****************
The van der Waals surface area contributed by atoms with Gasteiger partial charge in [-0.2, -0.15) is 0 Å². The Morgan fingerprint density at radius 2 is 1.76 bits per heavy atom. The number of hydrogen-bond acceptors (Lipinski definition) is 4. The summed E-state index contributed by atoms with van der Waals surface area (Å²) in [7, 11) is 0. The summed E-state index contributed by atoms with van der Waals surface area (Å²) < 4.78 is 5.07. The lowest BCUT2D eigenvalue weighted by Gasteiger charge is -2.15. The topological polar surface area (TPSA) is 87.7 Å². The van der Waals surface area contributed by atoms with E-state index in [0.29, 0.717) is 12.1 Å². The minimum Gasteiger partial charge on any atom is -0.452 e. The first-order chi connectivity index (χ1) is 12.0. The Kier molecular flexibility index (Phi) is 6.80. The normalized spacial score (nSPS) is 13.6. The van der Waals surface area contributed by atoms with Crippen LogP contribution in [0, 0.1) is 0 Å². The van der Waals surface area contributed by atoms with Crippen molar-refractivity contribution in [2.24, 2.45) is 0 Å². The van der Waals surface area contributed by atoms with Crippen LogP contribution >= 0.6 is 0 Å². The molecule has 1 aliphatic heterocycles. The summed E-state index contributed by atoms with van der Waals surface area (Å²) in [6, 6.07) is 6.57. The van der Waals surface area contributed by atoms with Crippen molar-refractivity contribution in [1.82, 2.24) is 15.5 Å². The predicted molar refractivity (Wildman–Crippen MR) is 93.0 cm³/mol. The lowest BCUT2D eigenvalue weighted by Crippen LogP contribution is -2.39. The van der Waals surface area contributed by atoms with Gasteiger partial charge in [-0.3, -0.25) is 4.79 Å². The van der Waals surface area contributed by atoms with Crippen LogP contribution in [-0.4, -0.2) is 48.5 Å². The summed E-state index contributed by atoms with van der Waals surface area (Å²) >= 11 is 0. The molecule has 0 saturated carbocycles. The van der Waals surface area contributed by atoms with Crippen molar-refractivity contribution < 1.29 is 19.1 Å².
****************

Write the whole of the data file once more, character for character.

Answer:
The van der Waals surface area contributed by atoms with Gasteiger partial charge in [-0.2, -0.15) is 0 Å². The Morgan fingerprint density at radius 2 is 1.76 bits per heavy atom. The number of hydrogen-bond acceptors (Lipinski definition) is 4. The summed E-state index contributed by atoms with van der Waals surface area (Å²) in [7, 11) is 0. The summed E-state index contributed by atoms with van der Waals surface area (Å²) < 4.78 is 5.07. The lowest BCUT2D eigenvalue weighted by Gasteiger charge is -2.15. The topological polar surface area (TPSA) is 87.7 Å². The van der Waals surface area contributed by atoms with E-state index in [0.29, 0.717) is 12.1 Å². The minimum Gasteiger partial charge on any atom is -0.452 e. The first-order chi connectivity index (χ1) is 12.0. The Kier molecular flexibility index (Phi) is 6.80. The normalized spacial score (nSPS) is 13.6. The van der Waals surface area contributed by atoms with Crippen LogP contribution in [0, 0.1) is 0 Å². The van der Waals surface area contributed by atoms with Crippen molar-refractivity contribution in [2.24, 2.45) is 0 Å². The van der Waals surface area contributed by atoms with Crippen LogP contribution >= 0.6 is 0 Å². The molecule has 1 aliphatic heterocycles. The summed E-state index contributed by atoms with van der Waals surface area (Å²) in [6, 6.07) is 6.57. The van der Waals surface area contributed by atoms with Crippen molar-refractivity contribution in [1.82, 2.24) is 15.5 Å². The predicted molar refractivity (Wildman–Crippen MR) is 93.0 cm³/mol. The lowest BCUT2D eigenvalue weighted by Crippen LogP contribution is -2.39. The van der Waals surface area contributed by atoms with Gasteiger partial charge in [-0.3, -0.25) is 4.79 Å². The van der Waals surface area contributed by atoms with Crippen LogP contribution in [-0.4, -0.2) is 48.5 Å². The summed E-state index contributed by atoms with van der Waals surface area (Å²) >= 11 is 0. The molecule has 0 saturated carbocycles. The van der Waals surface area contributed by atoms with Crippen molar-refractivity contribution < 1.29 is 19.1 Å².